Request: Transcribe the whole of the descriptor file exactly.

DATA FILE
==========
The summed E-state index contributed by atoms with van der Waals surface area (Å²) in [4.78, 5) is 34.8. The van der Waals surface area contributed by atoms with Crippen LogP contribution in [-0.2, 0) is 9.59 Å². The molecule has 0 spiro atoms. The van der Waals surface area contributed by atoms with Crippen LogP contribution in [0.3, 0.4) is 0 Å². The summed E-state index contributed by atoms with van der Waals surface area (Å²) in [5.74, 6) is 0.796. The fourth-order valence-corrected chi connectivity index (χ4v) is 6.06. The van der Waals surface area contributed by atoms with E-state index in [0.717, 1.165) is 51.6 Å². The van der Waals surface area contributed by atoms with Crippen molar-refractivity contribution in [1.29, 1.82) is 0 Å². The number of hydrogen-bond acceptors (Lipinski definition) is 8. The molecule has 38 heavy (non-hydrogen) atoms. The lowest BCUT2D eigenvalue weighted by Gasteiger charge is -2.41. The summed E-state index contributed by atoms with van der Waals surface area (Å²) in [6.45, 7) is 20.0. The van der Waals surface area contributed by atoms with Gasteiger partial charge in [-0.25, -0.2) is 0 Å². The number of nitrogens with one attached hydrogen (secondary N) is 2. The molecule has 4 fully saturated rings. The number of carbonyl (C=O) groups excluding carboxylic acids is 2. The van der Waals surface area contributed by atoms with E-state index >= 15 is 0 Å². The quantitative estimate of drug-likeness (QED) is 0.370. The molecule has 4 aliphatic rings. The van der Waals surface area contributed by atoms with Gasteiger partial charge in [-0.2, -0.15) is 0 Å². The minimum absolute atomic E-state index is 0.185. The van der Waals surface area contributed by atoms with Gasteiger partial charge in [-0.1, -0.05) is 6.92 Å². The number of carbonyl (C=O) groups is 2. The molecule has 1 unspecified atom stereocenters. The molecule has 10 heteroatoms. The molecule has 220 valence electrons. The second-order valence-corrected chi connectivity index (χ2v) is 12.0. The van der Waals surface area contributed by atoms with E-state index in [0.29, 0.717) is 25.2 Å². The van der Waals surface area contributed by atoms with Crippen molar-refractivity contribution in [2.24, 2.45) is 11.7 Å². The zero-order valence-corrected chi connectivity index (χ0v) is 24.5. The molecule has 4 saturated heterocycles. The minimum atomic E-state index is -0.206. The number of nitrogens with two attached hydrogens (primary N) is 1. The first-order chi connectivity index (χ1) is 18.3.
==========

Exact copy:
The summed E-state index contributed by atoms with van der Waals surface area (Å²) in [4.78, 5) is 34.8. The van der Waals surface area contributed by atoms with Crippen LogP contribution in [-0.2, 0) is 9.59 Å². The molecule has 0 spiro atoms. The van der Waals surface area contributed by atoms with Crippen LogP contribution in [0.3, 0.4) is 0 Å². The summed E-state index contributed by atoms with van der Waals surface area (Å²) in [5.74, 6) is 0.796. The fourth-order valence-corrected chi connectivity index (χ4v) is 6.06. The van der Waals surface area contributed by atoms with E-state index in [0.717, 1.165) is 51.6 Å². The van der Waals surface area contributed by atoms with Crippen molar-refractivity contribution in [1.29, 1.82) is 0 Å². The number of hydrogen-bond acceptors (Lipinski definition) is 8. The molecule has 38 heavy (non-hydrogen) atoms. The lowest BCUT2D eigenvalue weighted by Gasteiger charge is -2.41. The summed E-state index contributed by atoms with van der Waals surface area (Å²) in [6.45, 7) is 20.0. The van der Waals surface area contributed by atoms with Gasteiger partial charge in [-0.25, -0.2) is 0 Å². The number of nitrogens with one attached hydrogen (secondary N) is 2. The molecule has 4 fully saturated rings. The number of carbonyl (C=O) groups excluding carboxylic acids is 2. The van der Waals surface area contributed by atoms with E-state index >= 15 is 0 Å². The quantitative estimate of drug-likeness (QED) is 0.370. The molecule has 4 aliphatic rings. The van der Waals surface area contributed by atoms with Gasteiger partial charge in [-0.2, -0.15) is 0 Å². The minimum absolute atomic E-state index is 0.185. The van der Waals surface area contributed by atoms with Gasteiger partial charge in [-0.1, -0.05) is 6.92 Å². The number of carbonyl (C=O) groups is 2. The molecule has 1 unspecified atom stereocenters. The molecule has 10 heteroatoms. The molecule has 220 valence electrons. The second-order valence-corrected chi connectivity index (χ2v) is 12.0. The van der Waals surface area contributed by atoms with E-state index in [0.29, 0.717) is 25.2 Å². The van der Waals surface area contributed by atoms with Crippen molar-refractivity contribution in [2.24, 2.45) is 11.7 Å². The zero-order valence-corrected chi connectivity index (χ0v) is 24.5. The molecule has 4 saturated heterocycles. The minimum atomic E-state index is -0.206. The number of nitrogens with two attached hydrogens (primary N) is 1. The first-order chi connectivity index (χ1) is 18.3.